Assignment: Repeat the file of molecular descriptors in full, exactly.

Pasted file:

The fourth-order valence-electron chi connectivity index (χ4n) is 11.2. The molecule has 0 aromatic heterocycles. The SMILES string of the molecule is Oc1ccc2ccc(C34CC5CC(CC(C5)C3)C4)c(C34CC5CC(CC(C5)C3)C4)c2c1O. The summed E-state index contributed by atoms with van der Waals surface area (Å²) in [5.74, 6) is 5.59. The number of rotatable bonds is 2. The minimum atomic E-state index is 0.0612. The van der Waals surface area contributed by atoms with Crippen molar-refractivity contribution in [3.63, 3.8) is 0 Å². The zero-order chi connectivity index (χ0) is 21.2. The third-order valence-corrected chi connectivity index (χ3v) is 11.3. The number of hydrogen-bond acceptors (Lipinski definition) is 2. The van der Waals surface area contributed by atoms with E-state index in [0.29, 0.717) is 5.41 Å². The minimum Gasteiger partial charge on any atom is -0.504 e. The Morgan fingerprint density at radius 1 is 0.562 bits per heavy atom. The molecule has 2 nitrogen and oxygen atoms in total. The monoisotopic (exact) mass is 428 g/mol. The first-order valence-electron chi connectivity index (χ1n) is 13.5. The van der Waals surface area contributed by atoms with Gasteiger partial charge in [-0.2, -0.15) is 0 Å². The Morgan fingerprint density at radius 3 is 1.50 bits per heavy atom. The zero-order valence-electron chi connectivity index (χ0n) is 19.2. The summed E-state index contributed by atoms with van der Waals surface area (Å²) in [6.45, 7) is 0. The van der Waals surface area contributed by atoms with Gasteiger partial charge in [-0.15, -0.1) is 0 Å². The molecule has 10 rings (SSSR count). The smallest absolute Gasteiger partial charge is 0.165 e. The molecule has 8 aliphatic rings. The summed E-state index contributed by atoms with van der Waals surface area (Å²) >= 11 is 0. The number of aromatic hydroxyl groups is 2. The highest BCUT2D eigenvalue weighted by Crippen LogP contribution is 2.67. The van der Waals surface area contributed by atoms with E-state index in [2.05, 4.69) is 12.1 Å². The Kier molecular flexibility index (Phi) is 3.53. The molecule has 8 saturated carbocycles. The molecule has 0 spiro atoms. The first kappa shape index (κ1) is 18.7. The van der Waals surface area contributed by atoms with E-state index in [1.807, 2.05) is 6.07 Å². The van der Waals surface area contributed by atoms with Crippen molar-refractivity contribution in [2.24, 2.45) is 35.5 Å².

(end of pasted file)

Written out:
The fourth-order valence-electron chi connectivity index (χ4n) is 11.2. The molecule has 0 aromatic heterocycles. The SMILES string of the molecule is Oc1ccc2ccc(C34CC5CC(CC(C5)C3)C4)c(C34CC5CC(CC(C5)C3)C4)c2c1O. The summed E-state index contributed by atoms with van der Waals surface area (Å²) in [5.74, 6) is 5.59. The number of rotatable bonds is 2. The minimum atomic E-state index is 0.0612. The van der Waals surface area contributed by atoms with Crippen molar-refractivity contribution in [3.63, 3.8) is 0 Å². The zero-order chi connectivity index (χ0) is 21.2. The third-order valence-corrected chi connectivity index (χ3v) is 11.3. The number of hydrogen-bond acceptors (Lipinski definition) is 2. The van der Waals surface area contributed by atoms with E-state index in [0.29, 0.717) is 5.41 Å². The minimum Gasteiger partial charge on any atom is -0.504 e. The Morgan fingerprint density at radius 1 is 0.562 bits per heavy atom. The molecule has 2 nitrogen and oxygen atoms in total. The monoisotopic (exact) mass is 428 g/mol. The first-order valence-electron chi connectivity index (χ1n) is 13.5. The van der Waals surface area contributed by atoms with Gasteiger partial charge in [-0.2, -0.15) is 0 Å². The Morgan fingerprint density at radius 3 is 1.50 bits per heavy atom. The zero-order valence-electron chi connectivity index (χ0n) is 19.2. The summed E-state index contributed by atoms with van der Waals surface area (Å²) in [6.45, 7) is 0. The van der Waals surface area contributed by atoms with Gasteiger partial charge in [-0.15, -0.1) is 0 Å². The molecule has 10 rings (SSSR count). The smallest absolute Gasteiger partial charge is 0.165 e. The molecule has 8 aliphatic rings. The summed E-state index contributed by atoms with van der Waals surface area (Å²) >= 11 is 0. The number of aromatic hydroxyl groups is 2. The highest BCUT2D eigenvalue weighted by Crippen LogP contribution is 2.67. The van der Waals surface area contributed by atoms with E-state index in [2.05, 4.69) is 12.1 Å². The Kier molecular flexibility index (Phi) is 3.53. The molecule has 8 saturated carbocycles. The molecule has 0 spiro atoms. The first kappa shape index (κ1) is 18.7. The van der Waals surface area contributed by atoms with E-state index in [1.807, 2.05) is 6.07 Å². The van der Waals surface area contributed by atoms with Crippen molar-refractivity contribution in [2.24, 2.45) is 35.5 Å².